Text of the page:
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Kitchen comfort

Family favourites, I guess we all have them. You know those recipes that you could make with your eyes closed but somehow you always get the recipe book out for? You have to check the exact amounts, even though you’ve cooked it a thousand times. To get them wrong would bring down family approbation on your head.

At home we’ve got just such a recipe by Mary Berry, from a time when she was only known as an AGA cook. It’s a type of devilled chicken that uses a combo of store cupboard faithfuls like apricot jam, soy sauce, Dijon mustard, ketchup and Worcestershire sauce. It always strikes me as I make this marinade, using all those famous names, like Kikkoman, Lea and Perrin, Heinz and Grey Poupon that it’s a kind of sacrilege to mix them all together. Such a barbarian thing to do and so British in its way. Like the battlefield creations of Beef Wellington or Mayonnaise, origins for such concoctions have faded from the collective memory. And yet history remains in this coverless and broken-backed book, a recipe on a besplattered page that looks like it was found under a dying soldier in a Napoleonic field hospital.

So, for a spicy number like this – or for light curries and other taste bud challenging dishes – what to drink?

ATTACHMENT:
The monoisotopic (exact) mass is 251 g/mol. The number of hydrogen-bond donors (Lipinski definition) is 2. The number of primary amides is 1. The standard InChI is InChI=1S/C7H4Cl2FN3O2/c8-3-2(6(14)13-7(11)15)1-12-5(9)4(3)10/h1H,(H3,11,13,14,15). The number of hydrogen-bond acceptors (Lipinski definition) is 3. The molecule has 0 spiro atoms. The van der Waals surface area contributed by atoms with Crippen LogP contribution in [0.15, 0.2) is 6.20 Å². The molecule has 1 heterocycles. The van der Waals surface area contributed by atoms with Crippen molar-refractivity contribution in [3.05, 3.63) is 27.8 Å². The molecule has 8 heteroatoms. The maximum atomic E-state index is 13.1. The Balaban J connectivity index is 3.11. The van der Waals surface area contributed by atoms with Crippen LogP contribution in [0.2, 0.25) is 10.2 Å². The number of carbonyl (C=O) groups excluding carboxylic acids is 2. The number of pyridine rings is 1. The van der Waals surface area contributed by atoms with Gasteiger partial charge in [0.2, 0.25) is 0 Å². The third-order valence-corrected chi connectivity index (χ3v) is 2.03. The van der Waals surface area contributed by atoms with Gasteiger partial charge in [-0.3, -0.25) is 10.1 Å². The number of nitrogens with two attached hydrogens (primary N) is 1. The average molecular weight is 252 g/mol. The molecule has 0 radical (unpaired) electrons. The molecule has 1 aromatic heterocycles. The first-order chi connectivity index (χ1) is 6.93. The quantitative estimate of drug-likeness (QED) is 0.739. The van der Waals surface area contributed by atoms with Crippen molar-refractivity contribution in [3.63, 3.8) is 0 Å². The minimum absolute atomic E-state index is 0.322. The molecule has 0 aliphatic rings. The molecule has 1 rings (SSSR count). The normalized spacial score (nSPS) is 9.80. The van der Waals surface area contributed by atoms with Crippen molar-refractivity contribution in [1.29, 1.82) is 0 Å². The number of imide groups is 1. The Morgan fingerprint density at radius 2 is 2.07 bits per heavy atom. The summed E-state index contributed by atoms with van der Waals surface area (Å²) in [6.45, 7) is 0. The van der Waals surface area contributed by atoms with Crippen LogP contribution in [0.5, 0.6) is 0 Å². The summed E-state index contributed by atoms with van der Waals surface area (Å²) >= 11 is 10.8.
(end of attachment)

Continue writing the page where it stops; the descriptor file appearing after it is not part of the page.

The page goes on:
Some may recommend a light red, such as a Pinot Noir for instance, but for Manu at OAK N4 the ideal is a Germanic white wine, dry of course but full. Something like a Spatlese* of a dry Riesling (pronounced reece-ling) or a Gewurtztraminer (guh-vertz-tram-in-ur). Riesling is what they call ‘off-dry’ and it’s that bit of sweetness that helps it hold its own against the spice, it’s also low in alcohol. Gewurtztraminer is a smidge sweeter but still not what you would call a medium sweet wine and has more alcohol. It goes well with Chinese food too in my view.

OAK N4 have one of each of these on their list. Haag Gewurztraminer from Alsace and the Markus Molitor Riesling Spatlese try them at home with Asian dishes.

*Wine Bluffer says: Spatlese (shpet-lay-zur) refers to the time the grapes were picked (‘spat’ means late and ‘lese’ means picking). These grapes are given a few more days in the sun after the harvest to develop greater body and intensity of flavour.

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